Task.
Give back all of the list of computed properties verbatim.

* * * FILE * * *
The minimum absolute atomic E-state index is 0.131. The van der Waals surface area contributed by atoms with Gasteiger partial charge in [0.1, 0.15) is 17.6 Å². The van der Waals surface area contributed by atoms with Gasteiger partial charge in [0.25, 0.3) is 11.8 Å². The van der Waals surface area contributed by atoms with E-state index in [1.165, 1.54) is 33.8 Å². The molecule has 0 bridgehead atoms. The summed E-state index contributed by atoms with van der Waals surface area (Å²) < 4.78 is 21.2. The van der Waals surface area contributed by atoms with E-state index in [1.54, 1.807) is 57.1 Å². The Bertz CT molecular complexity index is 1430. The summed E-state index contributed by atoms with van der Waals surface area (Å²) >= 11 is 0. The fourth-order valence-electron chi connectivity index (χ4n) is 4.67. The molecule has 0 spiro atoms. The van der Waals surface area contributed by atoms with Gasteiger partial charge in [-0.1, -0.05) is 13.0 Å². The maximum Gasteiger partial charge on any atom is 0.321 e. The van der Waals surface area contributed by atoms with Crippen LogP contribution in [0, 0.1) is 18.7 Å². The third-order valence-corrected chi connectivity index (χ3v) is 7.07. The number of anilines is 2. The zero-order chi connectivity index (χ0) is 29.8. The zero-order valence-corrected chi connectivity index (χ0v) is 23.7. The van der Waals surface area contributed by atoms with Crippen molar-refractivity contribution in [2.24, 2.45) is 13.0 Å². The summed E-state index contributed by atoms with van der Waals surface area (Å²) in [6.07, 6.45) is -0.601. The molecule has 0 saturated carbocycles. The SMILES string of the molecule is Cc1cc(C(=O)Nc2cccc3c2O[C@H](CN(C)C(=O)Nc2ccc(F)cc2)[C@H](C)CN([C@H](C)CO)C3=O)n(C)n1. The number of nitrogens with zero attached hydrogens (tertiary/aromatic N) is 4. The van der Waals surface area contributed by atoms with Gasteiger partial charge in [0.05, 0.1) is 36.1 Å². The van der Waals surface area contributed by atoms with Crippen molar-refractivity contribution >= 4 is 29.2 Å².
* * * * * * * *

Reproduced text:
The minimum absolute atomic E-state index is 0.131. The van der Waals surface area contributed by atoms with Gasteiger partial charge in [0.1, 0.15) is 17.6 Å². The van der Waals surface area contributed by atoms with Gasteiger partial charge in [0.25, 0.3) is 11.8 Å². The van der Waals surface area contributed by atoms with E-state index in [1.165, 1.54) is 33.8 Å². The molecule has 0 bridgehead atoms. The summed E-state index contributed by atoms with van der Waals surface area (Å²) < 4.78 is 21.2. The van der Waals surface area contributed by atoms with E-state index in [1.54, 1.807) is 57.1 Å². The Bertz CT molecular complexity index is 1430. The summed E-state index contributed by atoms with van der Waals surface area (Å²) >= 11 is 0. The fourth-order valence-electron chi connectivity index (χ4n) is 4.67. The molecule has 0 spiro atoms. The van der Waals surface area contributed by atoms with Gasteiger partial charge in [-0.1, -0.05) is 13.0 Å². The maximum Gasteiger partial charge on any atom is 0.321 e. The van der Waals surface area contributed by atoms with Crippen LogP contribution in [0, 0.1) is 18.7 Å². The third-order valence-corrected chi connectivity index (χ3v) is 7.07. The number of anilines is 2. The zero-order chi connectivity index (χ0) is 29.8. The zero-order valence-corrected chi connectivity index (χ0v) is 23.7. The van der Waals surface area contributed by atoms with Crippen molar-refractivity contribution in [2.24, 2.45) is 13.0 Å². The summed E-state index contributed by atoms with van der Waals surface area (Å²) in [6.07, 6.45) is -0.601. The molecule has 0 saturated carbocycles. The SMILES string of the molecule is Cc1cc(C(=O)Nc2cccc3c2O[C@H](CN(C)C(=O)Nc2ccc(F)cc2)[C@H](C)CN([C@H](C)CO)C3=O)n(C)n1. The number of nitrogens with zero attached hydrogens (tertiary/aromatic N) is 4. The van der Waals surface area contributed by atoms with Gasteiger partial charge in [0.05, 0.1) is 36.1 Å². The van der Waals surface area contributed by atoms with Crippen molar-refractivity contribution >= 4 is 29.2 Å².